Social justice warriors were clearly on the warpath at the Women in Entertainment gala earlier this month when comedienne Hanna Gadsby delivered a rousing speech defining her subjective boundaries of morality along gender and racial lines.
We are judged by what we find funny, begins Danielle, and cites the recent controversy surrounding comedian Kevin Hart. In 2010, Hart performed a stand-up routine about his personal discomfort at the prospect of being able to relate to his young son, should his son turn out to be gay. Not offensive by any means, nor considered so by anyone in 2010, it nevertheless became grounds enough for Hart to have to step down from hosting the upcoming Oscars. In today’s world of political correctness, Hart’s 2010 performance is considered anti-gay.
Comedy was once considered ‘the’ so-called ‘safe space’ for free speech – a refuge open to both testing and stretching the envelope of acceptable discourse and observation through the safety of humor. But today’s mainstream comedy has become a litany of political correctness and virtue signaling.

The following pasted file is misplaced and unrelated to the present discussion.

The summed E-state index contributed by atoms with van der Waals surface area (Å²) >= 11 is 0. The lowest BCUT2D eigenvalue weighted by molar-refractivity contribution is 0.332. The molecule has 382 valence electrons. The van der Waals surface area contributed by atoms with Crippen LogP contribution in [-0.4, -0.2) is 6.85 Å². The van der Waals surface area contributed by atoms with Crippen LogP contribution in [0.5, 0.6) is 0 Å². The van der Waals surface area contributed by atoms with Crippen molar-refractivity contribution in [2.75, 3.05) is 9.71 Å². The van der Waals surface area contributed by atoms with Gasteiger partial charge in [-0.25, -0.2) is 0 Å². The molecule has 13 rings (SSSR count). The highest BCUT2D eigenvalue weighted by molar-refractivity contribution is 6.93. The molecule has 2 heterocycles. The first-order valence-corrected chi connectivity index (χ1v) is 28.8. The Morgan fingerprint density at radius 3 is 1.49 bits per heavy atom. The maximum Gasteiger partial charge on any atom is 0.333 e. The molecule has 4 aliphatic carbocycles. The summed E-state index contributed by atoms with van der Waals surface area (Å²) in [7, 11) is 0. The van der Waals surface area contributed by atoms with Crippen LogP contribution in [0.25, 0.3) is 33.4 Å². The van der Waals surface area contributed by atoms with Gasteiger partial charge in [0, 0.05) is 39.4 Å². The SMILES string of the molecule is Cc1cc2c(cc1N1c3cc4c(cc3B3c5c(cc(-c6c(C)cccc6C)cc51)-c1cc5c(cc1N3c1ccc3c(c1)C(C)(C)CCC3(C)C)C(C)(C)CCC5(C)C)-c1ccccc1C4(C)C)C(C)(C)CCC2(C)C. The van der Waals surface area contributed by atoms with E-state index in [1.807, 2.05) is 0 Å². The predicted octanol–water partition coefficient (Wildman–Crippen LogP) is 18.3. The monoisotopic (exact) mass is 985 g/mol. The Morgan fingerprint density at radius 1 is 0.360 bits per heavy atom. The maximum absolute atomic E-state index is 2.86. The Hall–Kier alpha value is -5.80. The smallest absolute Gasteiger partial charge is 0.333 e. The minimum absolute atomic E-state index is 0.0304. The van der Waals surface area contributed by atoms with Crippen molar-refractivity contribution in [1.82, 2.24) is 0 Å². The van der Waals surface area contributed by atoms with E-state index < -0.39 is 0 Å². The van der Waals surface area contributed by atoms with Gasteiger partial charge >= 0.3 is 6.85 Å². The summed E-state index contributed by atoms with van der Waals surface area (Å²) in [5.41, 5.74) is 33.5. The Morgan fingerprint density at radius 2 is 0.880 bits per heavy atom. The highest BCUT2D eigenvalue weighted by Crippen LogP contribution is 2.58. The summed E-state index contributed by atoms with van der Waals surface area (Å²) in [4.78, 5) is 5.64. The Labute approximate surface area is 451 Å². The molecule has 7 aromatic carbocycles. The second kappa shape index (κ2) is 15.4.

Notice that virtue signaling does not signal virtue; it merely signals what is politically incorrect. Unfortunately, political correctness is never funny. Humor that is politically correct is not designed to “elicit laughter, but to elicit approval,” observes Danielle. That makes it “official comedy,” concludes Robert, “meaning not comedic at all.”
However you look at it, it’s hard to avoid noticing how the Left continually demonstrates that it has no sense of humor. If the joke’s on us, maybe it’s because we should have always been pointing out that in order for a joke to be funny, the punch line has to be delivered in a way that’s Just Right!